How, then, did Gojira become Godzilla? In order to understand yet another one of Godzilla’s beginnings, it’s necessary to follow him across the Pacific to the United States, one of the earliest stops in what would become a worldwide journey.

If observers from a distant planet were to judge by the output of Hollywood studios, they might well conclude that monsters ran rampant in early Cold War America. An unprecedented sci-fi and horror boom visited U.S. cinema during the Fifties, and showed few signs of fading until the middle of the next decade. For many fans, the heyday of what later became known in the American vernacular as the “creature feature” remains one of the hallmarks of that earlier, more innocent era. Although scholars have arrived at various interpretations of this cultural phenomenon, most would agree that part of the explanation rests with the peculiar geopolitical conditions of the Cold War. For one thing, as with many aspects of American popular culture during the Fifties, the various stories of alien invasion that unfolded on movie screens across the nation resonated in subtle yet potent ways with widespread popular anxieties about external threats to national security. No doubt the fact that the invisibility of the enemy lies in the very nature of “cold” warfare made such visible phantoms all the more alluring. Similarly, monstrous mutation might offer an apt metaphor for the supposed dangers of communist subversion from within, a concern that found its most extreme expression in the McCarthy hearings. At the box office, as on Capitol Hill, paranoia pays.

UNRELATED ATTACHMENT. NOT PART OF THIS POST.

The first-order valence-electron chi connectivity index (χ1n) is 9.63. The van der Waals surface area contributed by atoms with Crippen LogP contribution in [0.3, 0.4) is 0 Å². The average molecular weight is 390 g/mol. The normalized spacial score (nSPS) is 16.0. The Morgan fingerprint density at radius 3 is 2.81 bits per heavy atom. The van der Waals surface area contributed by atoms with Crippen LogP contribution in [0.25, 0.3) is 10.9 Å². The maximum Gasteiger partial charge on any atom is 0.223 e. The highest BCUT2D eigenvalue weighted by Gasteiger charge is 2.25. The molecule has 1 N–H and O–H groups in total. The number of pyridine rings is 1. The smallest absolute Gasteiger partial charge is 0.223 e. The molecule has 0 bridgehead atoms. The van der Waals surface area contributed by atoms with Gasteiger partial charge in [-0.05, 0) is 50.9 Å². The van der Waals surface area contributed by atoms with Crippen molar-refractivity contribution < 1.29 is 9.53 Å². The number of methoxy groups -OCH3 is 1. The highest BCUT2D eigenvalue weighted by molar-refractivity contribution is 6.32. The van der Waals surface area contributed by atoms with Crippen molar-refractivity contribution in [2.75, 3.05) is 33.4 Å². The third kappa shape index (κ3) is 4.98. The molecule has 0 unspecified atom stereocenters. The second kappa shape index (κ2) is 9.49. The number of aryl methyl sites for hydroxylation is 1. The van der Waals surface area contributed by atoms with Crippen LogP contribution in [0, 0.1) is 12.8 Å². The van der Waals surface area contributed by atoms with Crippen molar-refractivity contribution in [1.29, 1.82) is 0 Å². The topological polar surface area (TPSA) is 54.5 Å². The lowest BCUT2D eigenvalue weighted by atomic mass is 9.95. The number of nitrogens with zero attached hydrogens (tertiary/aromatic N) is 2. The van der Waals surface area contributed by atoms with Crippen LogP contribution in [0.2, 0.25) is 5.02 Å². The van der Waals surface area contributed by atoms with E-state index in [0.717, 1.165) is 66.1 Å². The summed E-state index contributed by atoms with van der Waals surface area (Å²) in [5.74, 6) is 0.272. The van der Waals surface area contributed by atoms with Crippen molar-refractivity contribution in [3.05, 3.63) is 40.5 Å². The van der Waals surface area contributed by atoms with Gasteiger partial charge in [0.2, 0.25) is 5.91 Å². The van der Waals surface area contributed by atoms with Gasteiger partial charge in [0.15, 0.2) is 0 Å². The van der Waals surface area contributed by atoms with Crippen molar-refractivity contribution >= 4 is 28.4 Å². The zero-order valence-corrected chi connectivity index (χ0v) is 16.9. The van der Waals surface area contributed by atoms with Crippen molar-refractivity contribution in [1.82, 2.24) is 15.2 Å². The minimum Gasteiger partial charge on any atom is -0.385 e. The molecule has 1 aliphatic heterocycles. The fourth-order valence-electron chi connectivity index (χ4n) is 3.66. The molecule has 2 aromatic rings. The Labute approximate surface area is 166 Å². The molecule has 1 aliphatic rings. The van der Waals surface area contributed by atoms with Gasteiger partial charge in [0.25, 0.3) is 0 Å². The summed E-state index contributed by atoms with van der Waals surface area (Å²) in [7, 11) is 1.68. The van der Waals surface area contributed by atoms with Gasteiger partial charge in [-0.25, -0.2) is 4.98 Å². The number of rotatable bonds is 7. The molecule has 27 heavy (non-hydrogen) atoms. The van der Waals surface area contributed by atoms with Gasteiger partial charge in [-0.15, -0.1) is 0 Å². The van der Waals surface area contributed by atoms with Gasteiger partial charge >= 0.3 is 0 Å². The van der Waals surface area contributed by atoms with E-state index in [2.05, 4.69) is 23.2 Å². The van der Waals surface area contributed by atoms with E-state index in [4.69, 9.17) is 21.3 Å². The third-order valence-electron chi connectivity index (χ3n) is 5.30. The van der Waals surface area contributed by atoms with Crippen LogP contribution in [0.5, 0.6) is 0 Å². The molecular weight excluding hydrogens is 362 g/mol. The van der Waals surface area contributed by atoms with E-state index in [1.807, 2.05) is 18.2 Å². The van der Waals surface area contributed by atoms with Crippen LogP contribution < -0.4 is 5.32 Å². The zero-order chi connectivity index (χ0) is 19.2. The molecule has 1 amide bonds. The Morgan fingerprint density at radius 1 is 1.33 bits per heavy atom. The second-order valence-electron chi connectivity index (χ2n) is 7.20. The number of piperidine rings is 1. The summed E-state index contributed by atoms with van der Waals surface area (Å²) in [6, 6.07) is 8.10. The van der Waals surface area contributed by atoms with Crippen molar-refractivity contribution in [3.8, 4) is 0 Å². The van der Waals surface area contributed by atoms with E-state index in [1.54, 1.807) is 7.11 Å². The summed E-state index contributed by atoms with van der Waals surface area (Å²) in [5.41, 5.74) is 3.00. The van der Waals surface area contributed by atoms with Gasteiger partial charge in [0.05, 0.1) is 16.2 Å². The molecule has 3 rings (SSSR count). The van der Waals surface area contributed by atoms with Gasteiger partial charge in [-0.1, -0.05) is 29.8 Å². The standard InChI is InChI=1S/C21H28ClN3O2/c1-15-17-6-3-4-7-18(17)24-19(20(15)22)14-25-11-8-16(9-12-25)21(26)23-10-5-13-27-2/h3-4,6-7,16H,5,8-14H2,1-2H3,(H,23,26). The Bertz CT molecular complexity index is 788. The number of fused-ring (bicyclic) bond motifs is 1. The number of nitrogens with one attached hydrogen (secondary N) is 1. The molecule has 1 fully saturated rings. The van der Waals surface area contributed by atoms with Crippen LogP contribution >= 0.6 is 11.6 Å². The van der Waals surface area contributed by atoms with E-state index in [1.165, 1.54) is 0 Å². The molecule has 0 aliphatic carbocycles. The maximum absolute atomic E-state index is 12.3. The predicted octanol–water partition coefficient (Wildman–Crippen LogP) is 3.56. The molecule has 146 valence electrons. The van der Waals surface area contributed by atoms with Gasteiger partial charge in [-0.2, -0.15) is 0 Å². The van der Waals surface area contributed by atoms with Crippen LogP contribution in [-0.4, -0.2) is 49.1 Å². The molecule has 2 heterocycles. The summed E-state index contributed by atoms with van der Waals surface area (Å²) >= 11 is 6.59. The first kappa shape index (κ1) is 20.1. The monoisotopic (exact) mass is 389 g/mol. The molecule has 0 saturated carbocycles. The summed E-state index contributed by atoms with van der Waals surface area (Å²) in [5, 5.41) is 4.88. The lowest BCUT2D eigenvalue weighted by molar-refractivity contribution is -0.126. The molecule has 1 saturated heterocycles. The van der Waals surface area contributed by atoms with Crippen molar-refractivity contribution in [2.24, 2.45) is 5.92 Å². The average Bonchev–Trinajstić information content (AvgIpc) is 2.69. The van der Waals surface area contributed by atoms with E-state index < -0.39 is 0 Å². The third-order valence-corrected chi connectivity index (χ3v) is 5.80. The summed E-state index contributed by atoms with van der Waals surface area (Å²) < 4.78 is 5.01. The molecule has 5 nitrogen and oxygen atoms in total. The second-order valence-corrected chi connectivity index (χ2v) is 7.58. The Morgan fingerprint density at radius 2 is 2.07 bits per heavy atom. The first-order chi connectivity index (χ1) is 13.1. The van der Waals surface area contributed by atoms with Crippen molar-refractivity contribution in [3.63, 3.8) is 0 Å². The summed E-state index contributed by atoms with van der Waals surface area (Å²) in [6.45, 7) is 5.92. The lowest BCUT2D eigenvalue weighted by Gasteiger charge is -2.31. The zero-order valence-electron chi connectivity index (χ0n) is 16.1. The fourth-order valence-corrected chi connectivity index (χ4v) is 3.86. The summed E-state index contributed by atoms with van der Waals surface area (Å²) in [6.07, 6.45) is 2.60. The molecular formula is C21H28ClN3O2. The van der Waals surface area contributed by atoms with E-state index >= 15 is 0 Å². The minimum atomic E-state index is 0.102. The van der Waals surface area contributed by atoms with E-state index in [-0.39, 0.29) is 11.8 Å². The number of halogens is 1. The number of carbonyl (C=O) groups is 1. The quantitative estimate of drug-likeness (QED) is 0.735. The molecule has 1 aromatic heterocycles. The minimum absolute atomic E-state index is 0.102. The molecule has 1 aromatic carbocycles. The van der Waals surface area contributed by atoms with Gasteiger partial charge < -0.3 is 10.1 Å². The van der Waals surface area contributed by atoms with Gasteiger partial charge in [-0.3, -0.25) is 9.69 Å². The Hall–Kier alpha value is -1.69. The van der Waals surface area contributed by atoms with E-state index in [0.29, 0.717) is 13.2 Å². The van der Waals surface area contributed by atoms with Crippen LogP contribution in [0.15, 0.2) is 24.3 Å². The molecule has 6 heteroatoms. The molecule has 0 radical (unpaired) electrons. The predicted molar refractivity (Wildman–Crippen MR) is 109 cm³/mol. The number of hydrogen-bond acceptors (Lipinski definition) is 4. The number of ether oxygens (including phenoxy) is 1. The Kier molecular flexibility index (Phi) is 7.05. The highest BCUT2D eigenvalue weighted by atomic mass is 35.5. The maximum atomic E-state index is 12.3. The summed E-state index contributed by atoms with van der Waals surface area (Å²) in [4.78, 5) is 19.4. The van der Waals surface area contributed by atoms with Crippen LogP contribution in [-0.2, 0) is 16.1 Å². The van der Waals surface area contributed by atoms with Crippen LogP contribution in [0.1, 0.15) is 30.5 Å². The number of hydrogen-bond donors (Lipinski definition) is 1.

To be sure, not many Americans went to the movies for consciously ideological reasons. Nevertheless, cultural artifacts, including (or perhaps especially) popular films, do not operate in a cultural vacuum. Rather, as the philosopher and critic Frederic Jameson has argued, they interact with the prevailing social tensions of their time, or what he calls the “political unconscious.” Think about that the next time you watch I Married a Monster from Outer Space.